The strength and necessity of Ling’s Worldist approach is further explicated in part two which focuses specifically on the application of the three Worldist dialogics – resonance, relationality, and interbeing – to cotemporary political issues. Here, Ling aims to move beyond the Westphalian binary logic of the “China threat”, which assumes Chinese institutions are so “alien” that in order to integrate into world politics they must conform and internalize Western norms, or else face discipline from the West. Ling’s relational approach emphasises engagement over assimilation, parity over hegemony, and therefore deviates from orthodox assumptions of hegemony as a zero-sum game. The utilisation of Chinese dialectics in this way exposes the co-constitutive relationship between the US and China, revealing the “China-within-US” and the “US-within-China”. Ling is therefore effectively able to de-link the Eurocentric West vs Rest binary inherent within the China threat thesis by reconstructing the US-China relationship as one of relationality and mutuality. Worldist dialogics are therefore integral to the unbiased realisation of both Eastern and Western agency in the making of world politics.
Secondly, Ling depicts the emotional and normative resonance growing between, inside and around the Asia Pacific, emphasising how phenomena we typically perceive as unchanging, universal and fixed are actually constantly changing upon interaction with one another. Here, Ling’s aim is to move from notions of a hierarchical world politics to fluidity. These two dialogics help to identify the third – interbeing. Ling utilises the third dialogic to shift China-India relations from violence to compassion through “chatting”, which is extended towards the end of part two through the idea of creative speaking/listening. This is encouraged by Ling as a means to hybridise individuated identities through mutual respect, which can only be realised if the listeners are able to speak and the speakers listen. Interbeing is therefore achieved through this mutual equality of speaking and listening with the hope that those divided by borders and (non)physical boundaries – especially India and China – can circumvent socially constructed barriers in order to move away from hegemony towards harmony, installing a sense of inclusivity between and within Westphalia and Multiple Worlds.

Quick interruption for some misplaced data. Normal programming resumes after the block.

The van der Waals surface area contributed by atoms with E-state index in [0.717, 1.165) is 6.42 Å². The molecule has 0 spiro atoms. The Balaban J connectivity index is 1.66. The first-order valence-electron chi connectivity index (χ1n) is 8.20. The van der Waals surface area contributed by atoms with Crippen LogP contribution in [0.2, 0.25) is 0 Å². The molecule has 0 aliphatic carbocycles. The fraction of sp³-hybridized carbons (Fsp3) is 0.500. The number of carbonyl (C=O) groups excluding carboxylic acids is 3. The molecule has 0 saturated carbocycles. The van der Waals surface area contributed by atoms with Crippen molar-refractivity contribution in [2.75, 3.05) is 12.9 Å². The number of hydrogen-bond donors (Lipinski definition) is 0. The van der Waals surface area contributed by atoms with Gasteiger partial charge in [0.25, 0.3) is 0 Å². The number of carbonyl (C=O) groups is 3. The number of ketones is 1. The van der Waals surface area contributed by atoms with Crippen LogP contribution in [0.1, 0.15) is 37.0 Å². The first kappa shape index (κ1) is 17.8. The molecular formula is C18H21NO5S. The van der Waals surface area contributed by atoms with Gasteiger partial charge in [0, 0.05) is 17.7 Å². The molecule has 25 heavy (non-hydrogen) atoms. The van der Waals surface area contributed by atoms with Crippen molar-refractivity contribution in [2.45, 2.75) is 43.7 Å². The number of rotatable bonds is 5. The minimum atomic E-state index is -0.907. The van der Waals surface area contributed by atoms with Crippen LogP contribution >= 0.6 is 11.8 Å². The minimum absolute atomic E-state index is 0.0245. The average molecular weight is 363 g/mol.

The Dao of World Politics therefore stands out from the existing literature as Ling goes beyond a mere critique of Eurocentric approaches to world politics. The author not only produces an alternative perspective to IR’s parochialism but confidently proceeds to implement this framework, justifying the practical integrity of the three Worldist dialogics through applicable, real-world examples. Her insights are therefore not only applicable to IR theory, but can be adopted in order to create a more harmonious world politics, evidenced in her reformulation of India-China and US-China-Taiwan relations using Daoist dialectics.
Whilst Ling succeeds in differentiating her work from the mainstream in this way, she does risk homogenising Multiple Worlds as one single entity that share the same values and worldview. Painting “them” with the same brush universalises Multiple Worlds as one singular entity, ignoring the multiplicity of difference within and between this “world”. Whilst Ling would argue that “a world politics limited to states misses most of the world and its politics”, there must be some differentiation within Multiple Worlds otherwise the author is at risk of advocating vague and poorly defined criteria which may hinder the persuasiveness of the overall argument. As it currently stands, Ling’s depiction of Multiple Worlds is merely reduced to being all alternative, non-Westphalian worldviews.